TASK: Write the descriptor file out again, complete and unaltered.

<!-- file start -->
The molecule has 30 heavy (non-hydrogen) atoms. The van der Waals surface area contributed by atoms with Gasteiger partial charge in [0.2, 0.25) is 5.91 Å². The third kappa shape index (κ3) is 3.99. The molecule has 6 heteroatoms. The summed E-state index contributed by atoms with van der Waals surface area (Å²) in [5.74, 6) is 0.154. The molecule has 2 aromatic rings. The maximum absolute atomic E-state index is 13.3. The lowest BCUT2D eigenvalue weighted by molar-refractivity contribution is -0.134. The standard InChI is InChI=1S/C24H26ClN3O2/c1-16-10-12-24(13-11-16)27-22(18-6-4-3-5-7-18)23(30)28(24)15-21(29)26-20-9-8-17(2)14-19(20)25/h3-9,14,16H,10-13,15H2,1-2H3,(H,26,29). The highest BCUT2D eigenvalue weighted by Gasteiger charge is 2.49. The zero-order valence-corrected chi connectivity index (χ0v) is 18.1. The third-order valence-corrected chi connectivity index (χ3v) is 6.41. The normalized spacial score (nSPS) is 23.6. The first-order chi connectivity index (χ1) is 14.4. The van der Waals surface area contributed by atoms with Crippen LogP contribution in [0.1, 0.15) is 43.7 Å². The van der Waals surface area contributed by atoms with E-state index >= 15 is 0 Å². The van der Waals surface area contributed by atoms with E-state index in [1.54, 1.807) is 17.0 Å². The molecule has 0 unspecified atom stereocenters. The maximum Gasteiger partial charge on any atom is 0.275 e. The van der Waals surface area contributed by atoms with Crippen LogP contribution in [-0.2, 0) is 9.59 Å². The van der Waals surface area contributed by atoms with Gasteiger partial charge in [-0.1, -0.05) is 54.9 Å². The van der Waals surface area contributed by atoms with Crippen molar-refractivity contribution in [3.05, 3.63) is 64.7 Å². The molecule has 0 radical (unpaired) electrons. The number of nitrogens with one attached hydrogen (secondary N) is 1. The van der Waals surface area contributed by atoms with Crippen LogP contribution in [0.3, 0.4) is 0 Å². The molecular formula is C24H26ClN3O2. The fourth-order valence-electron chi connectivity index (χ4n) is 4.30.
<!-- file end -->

The molecule has 30 heavy (non-hydrogen) atoms. The van der Waals surface area contributed by atoms with Gasteiger partial charge in [0.2, 0.25) is 5.91 Å². The third kappa shape index (κ3) is 3.99. The molecule has 6 heteroatoms. The summed E-state index contributed by atoms with van der Waals surface area (Å²) in [5.74, 6) is 0.154. The molecule has 2 aromatic rings. The maximum absolute atomic E-state index is 13.3. The lowest BCUT2D eigenvalue weighted by molar-refractivity contribution is -0.134. The standard InChI is InChI=1S/C24H26ClN3O2/c1-16-10-12-24(13-11-16)27-22(18-6-4-3-5-7-18)23(30)28(24)15-21(29)26-20-9-8-17(2)14-19(20)25/h3-9,14,16H,10-13,15H2,1-2H3,(H,26,29). The highest BCUT2D eigenvalue weighted by Gasteiger charge is 2.49. The zero-order valence-corrected chi connectivity index (χ0v) is 18.1. The third-order valence-corrected chi connectivity index (χ3v) is 6.41. The normalized spacial score (nSPS) is 23.6. The first-order chi connectivity index (χ1) is 14.4. The van der Waals surface area contributed by atoms with Crippen LogP contribution in [0.1, 0.15) is 43.7 Å². The van der Waals surface area contributed by atoms with E-state index >= 15 is 0 Å². The van der Waals surface area contributed by atoms with E-state index in [1.54, 1.807) is 17.0 Å². The molecule has 0 unspecified atom stereocenters. The maximum Gasteiger partial charge on any atom is 0.275 e. The van der Waals surface area contributed by atoms with Crippen LogP contribution in [-0.2, 0) is 9.59 Å². The van der Waals surface area contributed by atoms with Gasteiger partial charge in [-0.1, -0.05) is 54.9 Å². The van der Waals surface area contributed by atoms with Crippen molar-refractivity contribution in [3.05, 3.63) is 64.7 Å². The molecule has 0 radical (unpaired) electrons. The number of nitrogens with one attached hydrogen (secondary N) is 1. The van der Waals surface area contributed by atoms with Crippen LogP contribution in [0.3, 0.4) is 0 Å². The molecular formula is C24H26ClN3O2. The fourth-order valence-electron chi connectivity index (χ4n) is 4.30.